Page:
After Tropical Storm Cindy battered Florida’s Panhandle, Audubon researchers found that the storm wiped out many of the shorebird chicks and eggs on Florida’s northwest beaches. Heavy rain and high waters were responsible for destroyed beach-nesting habitat on both mainland and island sites. Many rare species are particularly vulnerable since they often nest in low-lying areas. Despite Audubon’s work to protect and steward Florida’s coastal birds, losses from Cindy were unavoidable. This means for the birds that remain, beachgoers and boaters must be extra careful this holiday weekend.
“It’s sad. Imperiled species like Black Skimmers and Least Terns struggle to raise their young as available habitat becomes harder to find,” said Julie Wraithmell, deputy director, Audubon Florida. “But this storm at the peak of their nesting season devastated colonies across Florida’s panhandle.”
There were a few bright spots. Of the four American Oystercatcher chicks that fledged on a Franklin County island before Cindy’s passage, two were present after the storm. Audubon biologists believe the others flew to a nearby island for shelter.
Beach-nesting birds in Southwest and Northeast Florida were less impacted by the storm, making them even more important to statewide nesting success this year.
“Our researchers and volunteers will continue their good work to ensure a successful nesting year for beach bird families,” said Dr. Marianne Korosy, director of bird conservation, Audubon Florida. “It’s not too late for Black Skimmers to re-nest, and we will be right there to do everything we can to protect chicks and eggs from human disturbance and predation.”
Audubon encourages beachgoers and boaters to exercise caution when enjoying Florida’s beaches during the coming weeks and especially through the Independence Day holiday weekend. Many coastal birds will be attempting to renest and are particularly vulnerable to disturbance while trying to rebuild their families. Now more than ever, volunteer bird stewards are needed at coastal nesting sites for the upcoming holiday weekend to protect nests and chicks. If you’re interested in helping Audubon protect and monitor birds this holiday weekend, email FLConservation@audubon.org.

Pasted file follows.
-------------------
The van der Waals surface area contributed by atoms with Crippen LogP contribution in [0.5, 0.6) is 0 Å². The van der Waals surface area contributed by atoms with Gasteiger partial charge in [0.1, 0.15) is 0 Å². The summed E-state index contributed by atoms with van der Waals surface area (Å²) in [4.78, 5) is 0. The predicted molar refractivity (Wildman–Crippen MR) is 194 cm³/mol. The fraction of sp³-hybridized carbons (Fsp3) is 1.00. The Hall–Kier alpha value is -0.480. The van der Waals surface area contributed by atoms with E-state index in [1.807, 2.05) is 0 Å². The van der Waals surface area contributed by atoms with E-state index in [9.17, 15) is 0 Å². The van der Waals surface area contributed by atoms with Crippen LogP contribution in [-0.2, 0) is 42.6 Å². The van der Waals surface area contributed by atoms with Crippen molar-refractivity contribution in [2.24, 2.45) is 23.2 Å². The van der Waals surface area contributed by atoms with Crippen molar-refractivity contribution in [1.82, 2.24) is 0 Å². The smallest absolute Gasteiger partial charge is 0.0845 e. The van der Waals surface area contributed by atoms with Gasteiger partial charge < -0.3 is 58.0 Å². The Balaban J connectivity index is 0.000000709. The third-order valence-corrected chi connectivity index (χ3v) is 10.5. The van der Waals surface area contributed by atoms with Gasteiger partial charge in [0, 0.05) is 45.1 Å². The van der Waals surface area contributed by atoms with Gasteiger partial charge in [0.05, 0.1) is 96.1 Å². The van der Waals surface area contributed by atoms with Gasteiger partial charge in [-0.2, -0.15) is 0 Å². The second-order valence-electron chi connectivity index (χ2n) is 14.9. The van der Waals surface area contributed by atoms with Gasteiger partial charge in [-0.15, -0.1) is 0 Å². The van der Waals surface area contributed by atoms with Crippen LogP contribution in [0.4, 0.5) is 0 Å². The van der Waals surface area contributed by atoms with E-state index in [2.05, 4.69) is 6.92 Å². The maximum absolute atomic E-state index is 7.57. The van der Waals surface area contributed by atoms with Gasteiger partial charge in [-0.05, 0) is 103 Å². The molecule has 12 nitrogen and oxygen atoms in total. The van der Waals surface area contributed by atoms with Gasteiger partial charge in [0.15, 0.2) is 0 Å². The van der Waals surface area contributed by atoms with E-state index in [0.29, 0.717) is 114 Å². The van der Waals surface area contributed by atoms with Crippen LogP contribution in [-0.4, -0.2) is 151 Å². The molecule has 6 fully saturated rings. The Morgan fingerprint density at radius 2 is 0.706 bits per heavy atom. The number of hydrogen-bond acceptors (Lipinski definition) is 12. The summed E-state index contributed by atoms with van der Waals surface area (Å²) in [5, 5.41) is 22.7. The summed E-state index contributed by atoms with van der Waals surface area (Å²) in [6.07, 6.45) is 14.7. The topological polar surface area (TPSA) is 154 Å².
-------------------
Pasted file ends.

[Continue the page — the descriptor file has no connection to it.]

- Impromptu fireworks on Florida's beaches and waterways can have catastrophic effects on vulnerable chicks and eggs. Leave fireworks at home and attend an official display instead.
- Respect posted areas, even if you don't see birds inside them. Birds, eggs, and nests are well-camouflaged, and disturbance by people endangers the entire colony.
- Give colony islands some room. When fishing, be sure not to leave any equipment behind. Always dispose of fishing line and tackle appropriately.
- Avoid disturbing birds. If birds take flight or appear agitated, you are too close.
- Refrain from walking dogs or allowing cats on beaches. Even on a leash, dogs are perceived as predators by birds.
- Don't let pets off boats onto posted islands or beaches.
- If you must walk your dog on beaches, always keep them on a leash and away from birds.
- Please do not feed gulls or herons at the beach. Also, do not bury or leave trash, picnic leftovers, charcoal or fish scraps on the beach. They attract predators of chicks and eggs, such as Fish Crows, raccoons, foxes, coyotes, and Laughing Gulls.
- Beach-nesting birds sometimes nest outside of posted areas. If you notice birds circling noisily over your head, you may be near a nesting colony. Leave quietly, and enjoy the colony from a distance.